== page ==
The Wanderer

As I walked through the wilderness of this world …

Posts Tagged ‘weep

When did you last weep?

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In this further guest post by my father, Austin Walker, he adds to a previous article some further reflections on the church’s response to the present crisis.

In my first article I outlined some of the biblical reasons why I believe we are facing the present crisis. I suggested that the true church of Christ should take the lead in seeking the face of God, confessing our sins and the sins of our nation, pleading with him for his great mercies’ sake. In so doing the church would be following the noble examples of men like Daniel, Ezra, and Nehemiah. This second article is intended as a sequel. I would like to develop the response of the church further by considering in particular the examples of the Lord Jesus Christ and the apostle Paul.

If you have followed the details of the crisis on the internet over the past few months you will have read some tragic and harrowing accounts of those who have died as a result of Covid-19. Sometimes husbands and wives have died within days of each other. Members of the same family have died in similar circumstances. Occasionally younger people and even children have been cut down, though many have been spared. In some care homes across our nation many elderly people have died. Early on in the crisis we heard of nurses and doctors who were reduced to tears because their patients had died without any relatives being present at their bedside. The disease has not discriminated. We know of Christians who have died as well as those who adhere to different religions or none. In the UK some 35,000 are known have died as a result of Covid-19. Unnumbered tears of sorrow have been shed by the families, relatives and friends of those who have died. Such grief has been compounded by the restrictions on numbers attending funerals.

Of course many people die every day from a wide range of diseases or as a result of accidents or for some other reasons. Public attention is not normally drawn to these ‘ordinary’ statistics in the way that it has with regard to deaths associated with Covid-19. These are extraordinary days. While it is true that many more have survived the disease than have died , we cannot escape the distress and sorrow that accompanies the death of loved ones. There is no escaping the fact that this is a very real disease, often bringing long-term damage even when it does not fatal, that has brought intense grief in its wake.

Many people regard death simply as an inevitable and natural process. The Bible sees it with a different pair of eyes. The book of Job refers to death as the “king of terrors” (Jb 18.14). There are some unbelievers who say they are not afraid to die. That sounds bold, but it is folly born of unbelief. Death is not a natural process. Death is an unwelcome invader, an evil that brings to everyone pain, grief and sorrow. It entered into the world in which we live as a result of the sin of one man, Adam: “through one man sin entered the world, and death through sin, and thus death spread to all men, because all sinned” (Rom 5.12). Furthermore, we read that “the wages of sin is death” (Rom 6.23). Death brings us face to face with our Judge: “it is appointed for men to die once, but after this the judgment” (Heb 10.27). Confronted by death we are powerless and exposed to God’s judgment.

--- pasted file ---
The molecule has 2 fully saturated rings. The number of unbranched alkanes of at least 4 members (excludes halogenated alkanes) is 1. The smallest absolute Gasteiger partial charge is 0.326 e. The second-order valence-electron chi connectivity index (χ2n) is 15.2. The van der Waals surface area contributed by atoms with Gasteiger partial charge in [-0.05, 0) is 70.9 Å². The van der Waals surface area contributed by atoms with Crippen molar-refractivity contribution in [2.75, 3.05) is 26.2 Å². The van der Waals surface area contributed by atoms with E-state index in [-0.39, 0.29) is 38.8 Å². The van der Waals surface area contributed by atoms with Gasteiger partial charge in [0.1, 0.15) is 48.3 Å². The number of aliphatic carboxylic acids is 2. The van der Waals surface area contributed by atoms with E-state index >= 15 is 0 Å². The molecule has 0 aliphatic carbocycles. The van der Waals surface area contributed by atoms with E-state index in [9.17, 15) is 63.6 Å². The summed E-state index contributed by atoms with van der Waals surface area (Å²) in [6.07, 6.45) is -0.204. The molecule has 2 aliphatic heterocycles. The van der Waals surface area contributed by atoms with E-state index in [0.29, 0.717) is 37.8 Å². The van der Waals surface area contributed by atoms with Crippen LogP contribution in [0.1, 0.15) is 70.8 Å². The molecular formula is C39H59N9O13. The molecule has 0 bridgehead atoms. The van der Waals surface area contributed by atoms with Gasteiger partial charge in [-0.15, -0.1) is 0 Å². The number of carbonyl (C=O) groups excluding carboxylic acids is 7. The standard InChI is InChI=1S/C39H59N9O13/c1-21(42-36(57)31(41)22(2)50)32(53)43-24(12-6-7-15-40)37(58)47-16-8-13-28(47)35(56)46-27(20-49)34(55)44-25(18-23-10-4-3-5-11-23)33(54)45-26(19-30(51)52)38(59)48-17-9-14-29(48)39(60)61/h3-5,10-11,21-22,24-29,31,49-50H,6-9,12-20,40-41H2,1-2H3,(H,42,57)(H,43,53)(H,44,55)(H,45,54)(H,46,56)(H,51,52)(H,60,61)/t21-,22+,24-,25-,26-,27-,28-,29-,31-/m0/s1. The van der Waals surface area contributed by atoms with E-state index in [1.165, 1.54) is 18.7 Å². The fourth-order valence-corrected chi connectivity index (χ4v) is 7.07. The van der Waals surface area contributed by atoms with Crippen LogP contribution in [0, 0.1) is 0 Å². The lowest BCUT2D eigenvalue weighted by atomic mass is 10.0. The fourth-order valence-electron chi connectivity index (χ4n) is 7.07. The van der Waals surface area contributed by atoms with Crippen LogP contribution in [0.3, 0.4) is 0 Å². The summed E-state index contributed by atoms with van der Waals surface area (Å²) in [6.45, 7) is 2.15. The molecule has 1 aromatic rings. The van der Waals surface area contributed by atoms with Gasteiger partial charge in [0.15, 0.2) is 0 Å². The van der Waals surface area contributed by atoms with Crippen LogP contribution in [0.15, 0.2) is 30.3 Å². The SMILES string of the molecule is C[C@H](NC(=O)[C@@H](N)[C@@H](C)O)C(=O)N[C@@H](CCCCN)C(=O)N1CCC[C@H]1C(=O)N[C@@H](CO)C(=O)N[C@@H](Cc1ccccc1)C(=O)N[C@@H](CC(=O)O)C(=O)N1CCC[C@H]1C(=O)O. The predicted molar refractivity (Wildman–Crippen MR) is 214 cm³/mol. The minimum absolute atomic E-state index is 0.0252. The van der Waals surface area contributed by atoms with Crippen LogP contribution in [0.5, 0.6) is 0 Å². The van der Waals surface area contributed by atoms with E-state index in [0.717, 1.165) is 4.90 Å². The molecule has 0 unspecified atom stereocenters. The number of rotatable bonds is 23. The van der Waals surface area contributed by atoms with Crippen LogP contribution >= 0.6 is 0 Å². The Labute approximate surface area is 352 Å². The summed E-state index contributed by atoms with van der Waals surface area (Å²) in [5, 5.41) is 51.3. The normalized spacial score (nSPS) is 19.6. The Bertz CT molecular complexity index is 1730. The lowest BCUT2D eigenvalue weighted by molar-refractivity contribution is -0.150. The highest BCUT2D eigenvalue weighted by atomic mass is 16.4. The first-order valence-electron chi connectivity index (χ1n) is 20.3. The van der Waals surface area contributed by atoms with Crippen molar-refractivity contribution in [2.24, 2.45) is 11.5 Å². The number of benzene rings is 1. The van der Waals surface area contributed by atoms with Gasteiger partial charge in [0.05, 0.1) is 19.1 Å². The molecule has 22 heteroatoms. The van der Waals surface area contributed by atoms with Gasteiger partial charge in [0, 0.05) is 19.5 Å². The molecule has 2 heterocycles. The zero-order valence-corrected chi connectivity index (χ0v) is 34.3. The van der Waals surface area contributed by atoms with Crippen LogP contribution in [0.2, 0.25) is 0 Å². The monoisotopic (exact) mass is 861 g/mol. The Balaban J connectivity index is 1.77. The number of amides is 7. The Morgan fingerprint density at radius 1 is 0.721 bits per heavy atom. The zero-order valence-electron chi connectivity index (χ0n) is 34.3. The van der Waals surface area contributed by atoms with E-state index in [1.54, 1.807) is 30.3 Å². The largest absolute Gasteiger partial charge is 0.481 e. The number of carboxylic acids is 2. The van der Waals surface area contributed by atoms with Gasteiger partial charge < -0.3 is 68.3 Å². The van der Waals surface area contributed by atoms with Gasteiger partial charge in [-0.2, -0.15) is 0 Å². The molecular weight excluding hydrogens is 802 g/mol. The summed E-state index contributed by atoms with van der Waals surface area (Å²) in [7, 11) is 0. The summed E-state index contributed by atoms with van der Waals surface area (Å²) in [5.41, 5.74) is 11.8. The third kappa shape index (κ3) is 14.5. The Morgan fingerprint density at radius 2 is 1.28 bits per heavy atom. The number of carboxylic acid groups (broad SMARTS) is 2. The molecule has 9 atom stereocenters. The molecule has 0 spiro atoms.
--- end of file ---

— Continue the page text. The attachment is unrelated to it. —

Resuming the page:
Death is not only the inevitable outcome of sin but primarily divine punishment for sin. Beyond death there is God’s judgment of condemnation and hell unless we have been cleansed and forgiven for our sins. The Lord Jesus several times warned of being “cast out into outer darkness” where there will be such intense sorrow—“weeping and gnashing of teeth” (Mt 8.12; 13.42; 22.13; 24.51; 25.30). Hell is real, the place of “everlasting punishment” (Mt 25.46), utterly devoid of any of God’s blessings which every human enjoys in this life.

The Bible has the answer to the dilemma caused by death and the reality of divine condemnation. There is a way of escaping judgment and the wrath of a just God. The gospel of Jesus Christ, who died and rose from the dead, is our only hope, as 1 Corinthians 15 makes plain. He died for our sins and—having been raised from the dead—is the first fruits of those who died believing in him. “Since by man came death, by Man also came the resurrection of the dead” (1Cor 15.21). “For He made Him who knew no sin to be sin for us, that we might become the righteousness of God in Him” (2Cor 5.21). “Christ has redeemed us from the curse of the law, having become a curse for us (for it is written, ‘Cursed is everyone who hangs on a tree’)” (Gal 3.13).

Our present concern is with our reaction to the deaths caused by the current pandemic which was identified in the previous article as a temporal judgment of God, justly deserved by our nation. Furthermore, it serves as a divine warning about the final judgment. If we understand our Bibles correctly there is a far deeper sorrow than death from Covid-19 or any other disease. Disease is one of the tragic consequences arising from the entrance of sin into the world. This pandemic brings us face to face with death which is the result of sin and ends in condemnation and everlasting punishment if we remain in unbelief.